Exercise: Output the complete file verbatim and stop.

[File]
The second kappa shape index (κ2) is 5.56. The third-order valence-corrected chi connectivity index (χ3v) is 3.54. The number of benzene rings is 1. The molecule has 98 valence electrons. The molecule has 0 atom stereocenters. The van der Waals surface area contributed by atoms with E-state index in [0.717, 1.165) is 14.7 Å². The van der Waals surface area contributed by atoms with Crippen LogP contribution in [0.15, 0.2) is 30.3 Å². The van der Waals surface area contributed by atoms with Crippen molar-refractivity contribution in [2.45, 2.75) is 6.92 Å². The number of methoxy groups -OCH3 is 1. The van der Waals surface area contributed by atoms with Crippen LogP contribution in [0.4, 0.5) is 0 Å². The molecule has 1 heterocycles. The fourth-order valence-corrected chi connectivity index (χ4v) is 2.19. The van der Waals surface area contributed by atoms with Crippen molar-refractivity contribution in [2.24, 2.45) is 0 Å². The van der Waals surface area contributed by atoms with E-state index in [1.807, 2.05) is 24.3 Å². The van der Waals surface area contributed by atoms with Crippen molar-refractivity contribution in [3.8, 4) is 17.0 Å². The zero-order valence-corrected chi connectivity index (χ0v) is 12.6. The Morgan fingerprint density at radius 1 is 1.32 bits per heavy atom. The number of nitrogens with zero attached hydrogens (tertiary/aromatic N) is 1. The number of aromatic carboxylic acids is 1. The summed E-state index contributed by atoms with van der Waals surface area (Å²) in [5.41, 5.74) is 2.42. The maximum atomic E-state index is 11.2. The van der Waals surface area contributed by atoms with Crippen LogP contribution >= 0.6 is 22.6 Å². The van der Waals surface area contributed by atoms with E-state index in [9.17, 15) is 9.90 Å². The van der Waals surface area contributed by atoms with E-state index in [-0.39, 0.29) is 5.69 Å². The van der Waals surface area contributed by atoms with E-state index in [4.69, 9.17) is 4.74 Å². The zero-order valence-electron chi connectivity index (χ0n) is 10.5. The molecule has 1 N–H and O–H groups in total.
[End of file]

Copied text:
The second kappa shape index (κ2) is 5.56. The third-order valence-corrected chi connectivity index (χ3v) is 3.54. The number of benzene rings is 1. The molecule has 98 valence electrons. The molecule has 0 atom stereocenters. The van der Waals surface area contributed by atoms with E-state index in [0.717, 1.165) is 14.7 Å². The van der Waals surface area contributed by atoms with Crippen LogP contribution in [0.15, 0.2) is 30.3 Å². The van der Waals surface area contributed by atoms with Crippen molar-refractivity contribution in [2.45, 2.75) is 6.92 Å². The number of methoxy groups -OCH3 is 1. The van der Waals surface area contributed by atoms with Crippen LogP contribution in [0.4, 0.5) is 0 Å². The molecule has 1 heterocycles. The fourth-order valence-corrected chi connectivity index (χ4v) is 2.19. The van der Waals surface area contributed by atoms with Crippen molar-refractivity contribution in [2.24, 2.45) is 0 Å². The van der Waals surface area contributed by atoms with E-state index in [1.807, 2.05) is 24.3 Å². The van der Waals surface area contributed by atoms with Crippen molar-refractivity contribution in [3.8, 4) is 17.0 Å². The zero-order valence-corrected chi connectivity index (χ0v) is 12.6. The Morgan fingerprint density at radius 1 is 1.32 bits per heavy atom. The number of nitrogens with zero attached hydrogens (tertiary/aromatic N) is 1. The number of aromatic carboxylic acids is 1. The summed E-state index contributed by atoms with van der Waals surface area (Å²) in [5.41, 5.74) is 2.42. The maximum atomic E-state index is 11.2. The van der Waals surface area contributed by atoms with Crippen LogP contribution >= 0.6 is 22.6 Å². The van der Waals surface area contributed by atoms with E-state index in [9.17, 15) is 9.90 Å². The van der Waals surface area contributed by atoms with E-state index in [-0.39, 0.29) is 5.69 Å². The van der Waals surface area contributed by atoms with E-state index in [4.69, 9.17) is 4.74 Å². The zero-order valence-electron chi connectivity index (χ0n) is 10.5. The molecule has 1 N–H and O–H groups in total.